Alexa, tell me the history of voice recognition technology.
From Toy Dolls to Alexa, talking to inanimate objects and waiting for a response is not a new concept, and the technology powering this has evolved throughout generations.
Voice recognition technology has been at the top of Christmas wish lists from its launch in the 80s to the present day. Research shows that 32% of Americans use voice-activated search daily instead of typing. And, according to Google 20% of queries on Google’s mobile app and Android devices are voice searches, and the number is expected to grow exponentially.
Let’s look at where the demand for voice recognition devices stems from with a brief recap of its history.
The 80s saw the world’s most intelligent doll
In 1987, the invention of the World of Wonder’s Julie Doll brought voice recognition from a concept to reality. Nicknamed the ‘World’s Most Intelligent Doll’ the toy would recognize when spoken to and respond accordingly. The Julie Doll was incredibly popular – paving the way for gifting voice recognition technology.
Microsoft and Apple led the way in the early 2000s
Fast forward to the early 2000s, and Microsoft began to lead by example with its integration of speech recognition and Office products. Apple followed with the first built-in speech recognition and voice-enabled control software for Apple computers.
Taking inspiration from Microsoft and Apple, Google followed with the launch of Google Voice Search – its speech recognition application. Google also utilized this technology to collect data from billions of searches which would help the application predict what the user would say.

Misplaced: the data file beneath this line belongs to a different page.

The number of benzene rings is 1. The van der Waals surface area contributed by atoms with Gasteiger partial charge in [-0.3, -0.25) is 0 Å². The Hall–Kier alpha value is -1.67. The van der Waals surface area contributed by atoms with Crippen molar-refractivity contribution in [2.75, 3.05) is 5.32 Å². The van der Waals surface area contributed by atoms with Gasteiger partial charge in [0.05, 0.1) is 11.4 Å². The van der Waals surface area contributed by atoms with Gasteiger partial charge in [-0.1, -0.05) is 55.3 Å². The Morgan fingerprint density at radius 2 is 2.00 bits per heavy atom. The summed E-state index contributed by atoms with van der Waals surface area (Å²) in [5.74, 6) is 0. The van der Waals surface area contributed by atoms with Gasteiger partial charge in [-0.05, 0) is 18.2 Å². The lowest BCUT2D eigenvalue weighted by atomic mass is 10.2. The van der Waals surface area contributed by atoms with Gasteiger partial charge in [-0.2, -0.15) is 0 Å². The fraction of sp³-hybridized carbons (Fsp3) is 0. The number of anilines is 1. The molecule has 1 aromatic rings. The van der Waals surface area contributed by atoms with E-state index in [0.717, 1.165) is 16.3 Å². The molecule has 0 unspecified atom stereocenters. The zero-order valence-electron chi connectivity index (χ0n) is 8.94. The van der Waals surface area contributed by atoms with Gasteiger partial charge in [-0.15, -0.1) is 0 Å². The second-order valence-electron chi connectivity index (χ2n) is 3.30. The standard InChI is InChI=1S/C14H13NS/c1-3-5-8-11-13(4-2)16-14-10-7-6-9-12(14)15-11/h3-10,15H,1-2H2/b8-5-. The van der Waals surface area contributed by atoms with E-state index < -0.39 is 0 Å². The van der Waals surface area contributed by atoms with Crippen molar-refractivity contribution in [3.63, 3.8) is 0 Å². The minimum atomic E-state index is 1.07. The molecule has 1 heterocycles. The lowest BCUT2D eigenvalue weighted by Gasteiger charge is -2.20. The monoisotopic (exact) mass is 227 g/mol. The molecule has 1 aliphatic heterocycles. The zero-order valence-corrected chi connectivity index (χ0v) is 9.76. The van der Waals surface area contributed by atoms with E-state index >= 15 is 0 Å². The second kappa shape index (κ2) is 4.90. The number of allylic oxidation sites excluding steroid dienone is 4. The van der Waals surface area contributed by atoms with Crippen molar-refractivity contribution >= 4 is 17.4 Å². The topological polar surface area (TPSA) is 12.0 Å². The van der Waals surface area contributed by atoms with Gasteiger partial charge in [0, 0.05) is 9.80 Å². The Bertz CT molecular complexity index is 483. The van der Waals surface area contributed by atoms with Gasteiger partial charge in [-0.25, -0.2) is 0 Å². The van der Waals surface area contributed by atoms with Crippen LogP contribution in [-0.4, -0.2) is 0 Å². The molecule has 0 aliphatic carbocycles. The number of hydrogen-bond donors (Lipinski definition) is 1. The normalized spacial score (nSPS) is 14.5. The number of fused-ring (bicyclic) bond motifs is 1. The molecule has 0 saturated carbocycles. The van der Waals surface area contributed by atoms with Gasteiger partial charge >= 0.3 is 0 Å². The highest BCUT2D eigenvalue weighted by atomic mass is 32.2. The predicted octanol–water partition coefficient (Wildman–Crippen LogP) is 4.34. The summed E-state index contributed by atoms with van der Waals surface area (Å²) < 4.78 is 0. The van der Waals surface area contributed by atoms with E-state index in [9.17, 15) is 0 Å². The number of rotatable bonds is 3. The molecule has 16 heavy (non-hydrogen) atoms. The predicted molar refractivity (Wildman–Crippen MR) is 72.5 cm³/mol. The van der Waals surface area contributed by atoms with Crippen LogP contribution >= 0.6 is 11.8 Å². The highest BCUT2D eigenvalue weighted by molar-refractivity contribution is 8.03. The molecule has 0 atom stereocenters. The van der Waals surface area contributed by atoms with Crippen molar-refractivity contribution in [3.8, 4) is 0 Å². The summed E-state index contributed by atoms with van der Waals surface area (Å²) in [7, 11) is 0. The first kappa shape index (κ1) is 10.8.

The rise of the virtual PA
After taking inspiration from Google, Apple launched Siri in 2011 – revolutionizing relationships with our electronic devices. Mobiles and tablets went from being communication and entertainment devices to personal assistants.
Devices such as the Amazon Echo provide next-level voice interaction enabling music playback, making to-do lists, setting alarms, streamlining podcasts, playing audiobooks, and providing weather, traffic, sports, and other real-time information.
In 2017, Amazon’s Alexa app was the top application for Android and iPhone on 25th December. Every Christmas, tens of millions of Alexa-enabled devices are sold worldwide. There is such high demand during the holiday season that Amazon Echo devices completely sold out in 2019.
The gift of convenience
With consumer behavior changing, the global voice recognition market is valued at $9.56 billion in 2021 with a projected growth to $49.79 billion by 2029. As voice recognition technology evolves, the convenience it continues to add to our daily routines ensures it will be a gift of choice for generations to come.